Private sector regular pay also rose by two percent, compared with inflation of 1.3 percent, with strong wage growth in the manufacturing and business services industries according to the Office of National Statistics (ONS).
Work and Pensions Secretary Iain Duncan Smith said:
“These remarkable figures show that our long term economic plan to create a better more prosperous future for Britain is working. Behind them are countless stories of individual hard-work and determination, with more people than ever before feeling financially secure.
“What we can see at the end of 2014, is that our welfare reforms are ensuring that people have the skills and opportunities to move into work. Whether that’s work experience for young people to get their foot on the career ladder, the Benefit Cap encouraging people to get a job, or the Work Programme which is helping more people than any previous jobs scheme.”
Andrew Hunter, co-founder of job site Adzuna, disagrees that British workers have the necessary skills to succeed in certain industries:
“The recovery is more nuanced than it first appears. Although jobseekers outnumber available positions, there are not enough skilled workers to meet demand in booming sectors like Manufacturing and IT. Many of the jobs created over the last month have been seasonal slots to support customer service roles over the Christmas period. And the real wage increase is being helped by uncertainty in the Eurozone, and falling oil prices, which have forced inflation to artificially low levels.
“This skill shortage is pushing up salaries disproportionally in certain areas – but isn’t benefitting large chunks of the population. The government needs to focus on arming existing workers with new skills, and encouraging new entrants to our growing industries to make sure we capitalise on momentum in these areas.”
Overall employment figures
- 30.8 million people in work (record high)
- Employment rate – 73 percent
- Unemployment rate – 6 percent
- 1.96 million unemployed
- Record number (14.4 million) and rate (68.1%) of women in work
Vacancies have also hit the level last seen at the beginning of 2008 – with 690,000 jobs available in the economy at any one time. The number of working age people claiming the main out-of-work benefits is also now the lowest in a generation.
Neil Carberry, CBI Director for Employment and Skills, said:
“As we come to the end of the year, it’s good news that unemployment continues to fall, as jobs are being created. It’s good to see even more people working full-time.
“We are starting to see the first signs of real pay growth picking up, which will have given households an encouraging boost in the run up to Christmas.”
Youth employment is up by 109,000 over the past year – with 3.8 million now in jobs. The number of young people aged 18-24 on unemployment benefits has fallen every single month for the past three years, and is at the lowest since the 1970s. The number of long-term unemployed young people claiming benefits has also nearly halved over the past year – falling 29,500 to 31,400.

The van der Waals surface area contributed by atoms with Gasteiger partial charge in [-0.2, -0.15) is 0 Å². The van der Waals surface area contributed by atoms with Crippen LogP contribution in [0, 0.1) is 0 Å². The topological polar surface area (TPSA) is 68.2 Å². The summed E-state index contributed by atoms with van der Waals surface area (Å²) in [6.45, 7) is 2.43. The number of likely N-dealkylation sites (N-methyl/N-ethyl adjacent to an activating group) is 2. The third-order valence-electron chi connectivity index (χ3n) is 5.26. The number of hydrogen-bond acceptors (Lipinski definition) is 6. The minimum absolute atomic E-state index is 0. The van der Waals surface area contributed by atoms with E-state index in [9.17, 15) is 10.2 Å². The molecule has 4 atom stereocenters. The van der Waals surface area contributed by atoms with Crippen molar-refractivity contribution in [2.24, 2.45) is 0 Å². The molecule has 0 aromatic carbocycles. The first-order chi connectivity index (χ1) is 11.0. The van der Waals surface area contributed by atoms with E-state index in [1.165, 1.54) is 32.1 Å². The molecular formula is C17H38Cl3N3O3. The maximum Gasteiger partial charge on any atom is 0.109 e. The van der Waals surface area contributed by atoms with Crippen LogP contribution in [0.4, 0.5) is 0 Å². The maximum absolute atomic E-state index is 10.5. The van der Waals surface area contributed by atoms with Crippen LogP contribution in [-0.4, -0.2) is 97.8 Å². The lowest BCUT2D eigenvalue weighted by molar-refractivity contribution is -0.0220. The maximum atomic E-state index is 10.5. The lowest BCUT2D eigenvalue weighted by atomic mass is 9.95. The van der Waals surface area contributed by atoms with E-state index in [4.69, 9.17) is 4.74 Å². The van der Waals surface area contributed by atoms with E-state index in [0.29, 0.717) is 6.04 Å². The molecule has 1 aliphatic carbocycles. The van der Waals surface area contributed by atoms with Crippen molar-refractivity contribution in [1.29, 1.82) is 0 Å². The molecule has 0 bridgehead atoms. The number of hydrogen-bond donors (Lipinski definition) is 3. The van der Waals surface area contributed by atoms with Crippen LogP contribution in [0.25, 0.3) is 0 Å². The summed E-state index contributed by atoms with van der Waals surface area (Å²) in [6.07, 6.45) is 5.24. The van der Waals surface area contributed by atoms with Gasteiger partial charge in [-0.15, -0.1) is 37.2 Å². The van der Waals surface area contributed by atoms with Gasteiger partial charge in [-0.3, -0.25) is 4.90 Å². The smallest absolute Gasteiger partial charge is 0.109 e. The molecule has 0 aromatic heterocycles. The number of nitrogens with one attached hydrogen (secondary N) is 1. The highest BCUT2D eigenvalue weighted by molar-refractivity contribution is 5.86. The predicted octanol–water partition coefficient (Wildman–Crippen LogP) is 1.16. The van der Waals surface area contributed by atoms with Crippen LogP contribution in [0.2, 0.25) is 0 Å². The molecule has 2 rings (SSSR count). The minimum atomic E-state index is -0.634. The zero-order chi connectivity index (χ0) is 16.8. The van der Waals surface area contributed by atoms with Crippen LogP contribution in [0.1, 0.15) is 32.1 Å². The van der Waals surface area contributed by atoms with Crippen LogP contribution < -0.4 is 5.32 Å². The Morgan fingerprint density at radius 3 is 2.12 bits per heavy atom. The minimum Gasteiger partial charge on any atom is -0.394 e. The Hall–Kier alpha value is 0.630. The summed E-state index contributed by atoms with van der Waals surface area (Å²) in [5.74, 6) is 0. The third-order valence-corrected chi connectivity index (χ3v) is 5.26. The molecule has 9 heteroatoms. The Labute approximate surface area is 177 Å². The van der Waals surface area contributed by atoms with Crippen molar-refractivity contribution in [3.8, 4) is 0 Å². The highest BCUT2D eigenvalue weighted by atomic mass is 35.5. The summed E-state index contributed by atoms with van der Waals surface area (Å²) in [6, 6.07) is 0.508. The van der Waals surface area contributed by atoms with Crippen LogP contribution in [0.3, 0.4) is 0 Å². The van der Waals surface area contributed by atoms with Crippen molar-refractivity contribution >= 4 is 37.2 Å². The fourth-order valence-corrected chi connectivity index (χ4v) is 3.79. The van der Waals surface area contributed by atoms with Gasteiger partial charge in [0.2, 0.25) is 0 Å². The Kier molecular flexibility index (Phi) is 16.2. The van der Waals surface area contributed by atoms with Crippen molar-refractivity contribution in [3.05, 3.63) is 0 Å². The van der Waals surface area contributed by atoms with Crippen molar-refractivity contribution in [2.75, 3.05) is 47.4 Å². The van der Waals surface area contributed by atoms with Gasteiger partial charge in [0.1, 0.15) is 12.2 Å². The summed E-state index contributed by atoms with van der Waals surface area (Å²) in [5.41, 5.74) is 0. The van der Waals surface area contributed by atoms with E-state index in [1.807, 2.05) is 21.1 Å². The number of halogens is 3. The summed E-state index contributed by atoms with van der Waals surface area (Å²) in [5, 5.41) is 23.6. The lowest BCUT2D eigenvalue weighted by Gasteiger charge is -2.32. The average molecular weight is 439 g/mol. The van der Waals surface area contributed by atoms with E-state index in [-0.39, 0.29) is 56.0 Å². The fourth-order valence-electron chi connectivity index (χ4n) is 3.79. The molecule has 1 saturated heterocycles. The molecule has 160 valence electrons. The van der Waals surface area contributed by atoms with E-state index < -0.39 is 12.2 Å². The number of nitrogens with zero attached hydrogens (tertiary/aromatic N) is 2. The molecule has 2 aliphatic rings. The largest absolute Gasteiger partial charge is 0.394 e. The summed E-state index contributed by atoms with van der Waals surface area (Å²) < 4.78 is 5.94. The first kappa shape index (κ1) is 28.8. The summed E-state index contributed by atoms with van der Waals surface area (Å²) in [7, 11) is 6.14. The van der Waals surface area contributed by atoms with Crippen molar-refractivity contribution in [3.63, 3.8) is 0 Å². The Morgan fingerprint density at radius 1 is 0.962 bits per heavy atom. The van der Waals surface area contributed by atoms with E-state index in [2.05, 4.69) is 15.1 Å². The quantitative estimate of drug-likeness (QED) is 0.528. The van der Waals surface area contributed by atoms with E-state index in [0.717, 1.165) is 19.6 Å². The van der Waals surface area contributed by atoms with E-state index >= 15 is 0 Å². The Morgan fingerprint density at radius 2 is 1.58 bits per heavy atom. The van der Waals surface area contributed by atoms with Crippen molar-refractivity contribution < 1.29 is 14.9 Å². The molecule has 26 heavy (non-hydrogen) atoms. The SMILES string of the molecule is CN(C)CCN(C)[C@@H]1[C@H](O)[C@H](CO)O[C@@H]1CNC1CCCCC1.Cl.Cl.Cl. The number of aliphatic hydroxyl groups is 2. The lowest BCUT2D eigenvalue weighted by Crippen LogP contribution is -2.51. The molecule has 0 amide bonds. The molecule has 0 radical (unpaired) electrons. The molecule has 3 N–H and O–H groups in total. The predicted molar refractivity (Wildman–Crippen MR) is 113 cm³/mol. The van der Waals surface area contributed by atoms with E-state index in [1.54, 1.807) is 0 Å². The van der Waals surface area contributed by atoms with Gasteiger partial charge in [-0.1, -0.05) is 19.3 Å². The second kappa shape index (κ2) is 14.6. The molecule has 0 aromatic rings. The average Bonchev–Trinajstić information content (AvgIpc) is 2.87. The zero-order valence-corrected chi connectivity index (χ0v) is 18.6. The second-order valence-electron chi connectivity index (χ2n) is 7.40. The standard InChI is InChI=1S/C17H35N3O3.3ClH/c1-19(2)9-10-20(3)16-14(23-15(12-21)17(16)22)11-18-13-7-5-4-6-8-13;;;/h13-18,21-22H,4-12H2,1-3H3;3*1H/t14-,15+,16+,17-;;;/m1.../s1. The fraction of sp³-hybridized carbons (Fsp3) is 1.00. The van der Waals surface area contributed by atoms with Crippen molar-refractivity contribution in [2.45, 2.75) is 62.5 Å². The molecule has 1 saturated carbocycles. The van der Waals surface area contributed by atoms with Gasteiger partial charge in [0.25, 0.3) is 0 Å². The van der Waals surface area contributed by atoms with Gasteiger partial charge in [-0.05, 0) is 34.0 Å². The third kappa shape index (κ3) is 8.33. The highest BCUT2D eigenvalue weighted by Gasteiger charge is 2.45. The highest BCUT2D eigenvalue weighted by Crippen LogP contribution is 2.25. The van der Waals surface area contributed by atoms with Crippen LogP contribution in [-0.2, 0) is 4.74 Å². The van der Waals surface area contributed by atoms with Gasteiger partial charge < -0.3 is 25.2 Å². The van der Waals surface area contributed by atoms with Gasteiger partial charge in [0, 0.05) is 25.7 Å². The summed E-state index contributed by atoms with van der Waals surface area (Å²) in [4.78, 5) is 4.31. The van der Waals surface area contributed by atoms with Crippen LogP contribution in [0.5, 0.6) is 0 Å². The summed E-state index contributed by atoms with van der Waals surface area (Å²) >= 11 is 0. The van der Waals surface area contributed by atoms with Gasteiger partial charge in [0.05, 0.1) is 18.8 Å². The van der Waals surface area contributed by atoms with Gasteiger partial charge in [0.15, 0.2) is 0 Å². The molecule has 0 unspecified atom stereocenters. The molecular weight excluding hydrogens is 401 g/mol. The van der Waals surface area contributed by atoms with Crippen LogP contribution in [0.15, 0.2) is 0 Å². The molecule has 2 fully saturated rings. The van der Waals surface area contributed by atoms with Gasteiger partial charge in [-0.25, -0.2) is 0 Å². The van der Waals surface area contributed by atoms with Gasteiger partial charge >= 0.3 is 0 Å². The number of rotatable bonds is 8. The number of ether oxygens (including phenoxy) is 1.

Chris Jones, Chief Executive, City & Guilds Group, commenting on the latest ONS labour market statistics, said:
“It is encouraging to see so many more people in work this Christmas compared to the same time last year. But we shouldn’t let this good news lull us into a false sense of security, because the figures tell us only part of the story. If we are seeing more people in work, why are we still seeing skills gaps in a number of different industries? And there are still disgracefully high numbers of young people out of work, with seemingly little change since the summer. This is no cause for celebration.
“Unemployment policy needs to be about more than tomorrow’s headlines, or winning the next election. If we are to build a truly robust economy, with opportunities for meaningful employment for everyone, we need better long-term planning of employment policy that takes into account where the skills gaps of the future will be. And we need to see closer links between careers advice services in schools and Local Enterprise Partnerships so that young people know where the jobs are in their area.
“Let’s hope all parties make a new year’s resolution to look at long term solutions, so that unemployment becomes a tragedy of Christmas past.”
Over the past year, the UK has seen the strongest employment growth in the G7 – better than the United States, Germany, Japan, Canada and France.
Supporting people into work
The Department for Work and Pensions (DWP) offers a range of support across the country to get people off benefits and into jobs through our network of over 700 Jobcentres. These include work experience, employer-led training, work placements, skills training, the Work Programme, and help for budding entrepreneurs through the New Enterprise Allowance.
Research published this week confirmed that the benefit cap is providing a clear incentive for benefit claimants to find work.
The Work Programme – the biggest single payment by results employment programme Britain has ever seen – has also contributed to the numbers in work, by helping more than 330,000 long-term unemployed off benefits and into sustained work. The scheme is helping more people than any previous scheme, and new statistics will be published tomorrow.
DWP has also introduced the ‘Claimant Commitment’ in all British jobcentres – it is a more rigorous commitment for benefit claimants based on the person’s individual circumstances and clearly sets out what their responsibilities are while job hunting.